Veterans externalize and blame their poor performance on buyers, unfair quotas, inflated prices and the like. They don’t receive and might not accept training and coaching. Many haven’t realized just how dramatically buying has changed and how selling needs to change, too.
5. You focus a lot on human engagement, but what about technologies? How does technology play a role in sales success?
While others focus on sales enablement, I focus on sales ennoblement. I champion buyers, sellers and sales managers. All three groups get short-changed when the emphasis is on AI, technology, enablement or other impersonal supplements to selling.
At the same time, I think the right technology — used in the right way and at the right time — can be a real boon to success. It should not be seen as a substitute, though, for the essentials of equipping sellers with strong relationship-building and selling skills. Nor should technology eat up so much of a sales manager’s time that it erodes time spent developing sellers. And, worst of all, technology should not interfere with relationships with buyers. Good technology is an extension of good sales practices and people.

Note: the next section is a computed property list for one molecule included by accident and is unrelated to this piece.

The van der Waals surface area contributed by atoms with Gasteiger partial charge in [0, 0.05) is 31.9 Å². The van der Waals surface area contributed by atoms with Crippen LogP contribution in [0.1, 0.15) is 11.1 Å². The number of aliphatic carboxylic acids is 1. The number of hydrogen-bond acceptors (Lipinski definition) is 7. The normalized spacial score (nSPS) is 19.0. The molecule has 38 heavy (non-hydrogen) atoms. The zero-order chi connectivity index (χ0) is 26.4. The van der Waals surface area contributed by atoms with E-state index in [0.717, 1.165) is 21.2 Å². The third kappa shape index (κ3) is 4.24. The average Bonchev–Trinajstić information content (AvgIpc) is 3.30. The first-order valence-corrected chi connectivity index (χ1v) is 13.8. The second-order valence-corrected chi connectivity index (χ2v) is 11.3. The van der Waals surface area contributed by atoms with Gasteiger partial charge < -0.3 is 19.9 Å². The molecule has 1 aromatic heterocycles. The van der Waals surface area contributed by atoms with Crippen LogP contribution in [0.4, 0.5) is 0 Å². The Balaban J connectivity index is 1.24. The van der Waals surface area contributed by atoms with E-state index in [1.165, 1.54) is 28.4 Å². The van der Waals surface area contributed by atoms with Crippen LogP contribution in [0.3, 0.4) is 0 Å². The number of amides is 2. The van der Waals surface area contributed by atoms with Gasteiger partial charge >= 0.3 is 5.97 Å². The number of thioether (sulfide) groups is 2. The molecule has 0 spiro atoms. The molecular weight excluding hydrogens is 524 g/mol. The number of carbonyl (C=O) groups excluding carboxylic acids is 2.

6. How do you see sales evolving in the coming years?
Customer experience ups the stakes in B2C and B2B, too. Buyers want sellers to create value by creating meaningful and relevant experiences. This kind of value doesn’t come from the company or the product. It can only come directly from the seller. Our research shows that buyers want sellers to behave as leaders, not as sellers. Without seeing leadership modeled by their Sales Managers, many sellers will be unable to deliver the experience and differentiation buyers are looking for. But for sellers who do learn how to Stop Selling & Start Leading®, there will be a distinct advantage.